Over the next month or so, thousands of Ohio students will cross the stage and receive diplomas at their high school graduation ceremonies. It will be bittersweet, though, because many of these students will have earned their diplomas under a much-debated set of. It will be the same story next year for students who are juniors today.
We at Fordham have beenand in our criticism of these alternative requirements. We have called for a more careful examination of their , and have pointed out the of the offered by the state board and the department for the classes of 2021 and beyond.
Given our persistent disapproval, one might be forgiven for thinking that that. Alas, that’s not true. We recently partnered with , a non-profit coalition of business leaders dedicated to improving education in Ohio, and the , a group representing around seventy Ohio school districts, to craft a proposal for graduation requirements that fixes some issues with the current policy without throwing out the baby with the bathwater. Under this plan, students would need to fulfill three requirements in order to graduate:
Students must earn the minimum high school course credits as determined by the state and district.
Students must earn a score of “competent” on the state’s Algebra I and English II end-of-course (EOC) assessments.
Preparation for College or Career
Students must earn two diploma seals, one of which must be state defined.
If enacted, this plan would go into effect for the classes of 2023 and beyond. The classes of 2021 and 2022 would be free to either complete these three requirements or select one of thethat were in law when they entered the ninth grade.
Like the proposal put forth by the department and the state board, these requirements allow more personalization. But unlike the state’s plan, each of these pathways are objective, comparable, and valid. For example, consider the options that are available to students who fail to pass end-of-course exams in math or English. Although there are several choices, students are required to complete at least one objective measure of competency—whether it’s college courses, work-ready exams or job experiences that demonstrate career readiness, or fulfilling the requirements for enlisting in the military. Unlike GPAs and capstone projects, which are key aspects of the state’s plan, these measures would be difficult to game and are out of the hands of local educators who might be pressured to pass students even if they haven’t demonstrated competency. They are also more reliable, as every student will be held to the same grading standard and the results are easily comparable across schools, districts, and geographic areas.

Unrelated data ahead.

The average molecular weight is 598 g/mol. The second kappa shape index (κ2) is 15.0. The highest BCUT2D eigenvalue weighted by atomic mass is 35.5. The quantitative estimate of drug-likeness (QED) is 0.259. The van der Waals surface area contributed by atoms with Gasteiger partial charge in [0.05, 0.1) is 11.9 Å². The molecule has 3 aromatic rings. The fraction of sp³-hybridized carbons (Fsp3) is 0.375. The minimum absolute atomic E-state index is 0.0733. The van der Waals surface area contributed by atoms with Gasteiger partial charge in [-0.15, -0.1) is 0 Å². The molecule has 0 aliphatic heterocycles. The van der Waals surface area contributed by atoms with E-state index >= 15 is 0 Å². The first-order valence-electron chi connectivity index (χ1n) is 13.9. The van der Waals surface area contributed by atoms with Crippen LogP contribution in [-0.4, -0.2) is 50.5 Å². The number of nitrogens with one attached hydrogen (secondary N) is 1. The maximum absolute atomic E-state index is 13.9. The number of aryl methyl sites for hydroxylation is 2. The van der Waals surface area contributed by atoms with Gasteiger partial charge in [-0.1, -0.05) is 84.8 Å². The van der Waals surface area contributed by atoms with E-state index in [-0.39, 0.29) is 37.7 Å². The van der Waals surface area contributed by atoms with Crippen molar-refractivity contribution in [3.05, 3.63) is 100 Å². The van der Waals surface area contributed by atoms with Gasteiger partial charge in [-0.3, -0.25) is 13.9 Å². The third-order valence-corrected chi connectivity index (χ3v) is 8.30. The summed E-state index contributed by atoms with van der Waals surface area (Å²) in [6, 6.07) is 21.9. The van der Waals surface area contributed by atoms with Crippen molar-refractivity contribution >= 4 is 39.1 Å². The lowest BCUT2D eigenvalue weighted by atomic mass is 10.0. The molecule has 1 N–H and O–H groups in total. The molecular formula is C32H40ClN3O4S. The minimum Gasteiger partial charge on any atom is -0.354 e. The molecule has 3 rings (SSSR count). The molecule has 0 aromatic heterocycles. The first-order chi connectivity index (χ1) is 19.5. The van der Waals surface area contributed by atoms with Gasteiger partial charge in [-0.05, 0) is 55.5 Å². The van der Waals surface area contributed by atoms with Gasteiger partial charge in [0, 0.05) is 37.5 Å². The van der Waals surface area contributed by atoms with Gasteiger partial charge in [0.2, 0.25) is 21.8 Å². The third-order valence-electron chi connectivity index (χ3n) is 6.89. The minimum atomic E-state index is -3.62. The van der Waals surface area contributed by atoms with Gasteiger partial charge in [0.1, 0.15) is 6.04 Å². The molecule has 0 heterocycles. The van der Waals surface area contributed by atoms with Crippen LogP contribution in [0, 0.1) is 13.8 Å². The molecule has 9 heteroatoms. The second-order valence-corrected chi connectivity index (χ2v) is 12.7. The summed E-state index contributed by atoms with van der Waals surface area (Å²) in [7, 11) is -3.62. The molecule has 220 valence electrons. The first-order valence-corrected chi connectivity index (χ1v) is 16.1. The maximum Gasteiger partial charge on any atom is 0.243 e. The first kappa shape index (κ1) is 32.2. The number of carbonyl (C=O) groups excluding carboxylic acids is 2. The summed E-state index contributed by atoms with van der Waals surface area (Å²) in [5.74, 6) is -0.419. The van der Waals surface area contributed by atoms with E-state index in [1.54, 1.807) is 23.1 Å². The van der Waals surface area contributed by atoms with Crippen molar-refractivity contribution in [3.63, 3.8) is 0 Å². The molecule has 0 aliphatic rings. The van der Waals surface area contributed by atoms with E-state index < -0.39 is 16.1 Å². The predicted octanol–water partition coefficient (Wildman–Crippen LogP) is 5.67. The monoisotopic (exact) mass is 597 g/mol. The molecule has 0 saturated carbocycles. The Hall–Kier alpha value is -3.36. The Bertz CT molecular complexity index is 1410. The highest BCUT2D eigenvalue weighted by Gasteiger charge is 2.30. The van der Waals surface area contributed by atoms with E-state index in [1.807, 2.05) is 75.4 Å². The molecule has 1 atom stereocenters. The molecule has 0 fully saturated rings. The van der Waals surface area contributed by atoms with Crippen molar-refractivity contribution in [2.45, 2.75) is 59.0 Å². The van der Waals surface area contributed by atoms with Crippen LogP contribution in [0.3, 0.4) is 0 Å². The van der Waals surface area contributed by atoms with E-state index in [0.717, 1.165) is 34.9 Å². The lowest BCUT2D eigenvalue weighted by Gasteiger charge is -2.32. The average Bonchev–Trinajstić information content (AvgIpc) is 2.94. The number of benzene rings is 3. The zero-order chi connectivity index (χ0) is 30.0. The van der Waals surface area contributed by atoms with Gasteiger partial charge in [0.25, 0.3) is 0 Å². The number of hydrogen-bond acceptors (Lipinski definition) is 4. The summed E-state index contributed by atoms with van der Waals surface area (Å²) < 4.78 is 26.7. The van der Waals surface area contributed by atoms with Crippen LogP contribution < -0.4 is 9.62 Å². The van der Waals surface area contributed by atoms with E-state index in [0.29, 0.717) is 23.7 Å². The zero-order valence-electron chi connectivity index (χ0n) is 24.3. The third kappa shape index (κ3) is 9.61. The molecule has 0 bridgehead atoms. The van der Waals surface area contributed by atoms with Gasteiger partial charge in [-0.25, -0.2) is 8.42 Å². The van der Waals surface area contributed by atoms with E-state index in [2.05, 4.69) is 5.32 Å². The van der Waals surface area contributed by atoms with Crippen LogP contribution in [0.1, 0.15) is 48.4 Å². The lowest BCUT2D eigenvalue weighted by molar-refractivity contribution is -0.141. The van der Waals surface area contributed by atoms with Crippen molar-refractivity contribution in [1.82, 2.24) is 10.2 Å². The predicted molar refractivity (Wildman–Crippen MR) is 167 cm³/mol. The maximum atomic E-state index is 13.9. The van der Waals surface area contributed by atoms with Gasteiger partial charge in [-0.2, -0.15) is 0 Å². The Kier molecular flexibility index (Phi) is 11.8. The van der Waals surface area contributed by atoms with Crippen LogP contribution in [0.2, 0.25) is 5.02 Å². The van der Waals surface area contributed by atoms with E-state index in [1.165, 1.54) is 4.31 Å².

The plan also recommends reducing the testing burden on students and schools without dismantling the state’s ability to track student achievement and progress in basic subjects over time. Under, students can accumulate points based on their performance on seven end-of-course exams to graduate. This proposal reduces the number of tests to five by eliminating the English I and Geometry assessments. Students would still be required to complete the biology, American history, and American government exams, and the results would continue to be used for school accountability. But passing all of these state tests would not be required to earn a diploma. Instead, students would only need to demonstrate their mastery of Algebra I and English II. The cut score for these assessments—referred to as “competent”—would be determined by the Governor’s Executive Workforce Board in consultation with higher education, the business community, the K–12 sector, and career-tech representatives.
Finally, and most importantly, this plan advises the state to identify no later than ninth grade every student who may be at risk of not graduating on time. Identification could include those who are behind on credits or have earned at least one F in a core academic course, are chronically absent, or have a high number of suspensions. Schools would notify families that these students are off-track and would empower educators to offer critical interventions and support.
Nationwide, there are several states and cities that have early warning systems in place., for example, has used an evidence-based measurement called “freshmen on track” since 2008. This was developed in partnership with the to predict whether students are likely to graduate based on their performance during freshman year. The district uses this information to provide pupils with interventions and additional support. Even outside of Chicago, there is a considerable amount of and on the impacts of early warning systems—including a of three Ohio school districts.
As lawmakers consider a permanent change to Ohio’s graduation requirements, it’s important to remember that objectivity, comparability, and reliability matter. Alternative assessments and measures like culminating student experiences and GPAs might seem attractive, but they are burdensome for local districts, easily gameable, and of questionable rigor. The last point is perhaps the most important, as earning a diploma should signify that young people are truly ready to take their next step in life.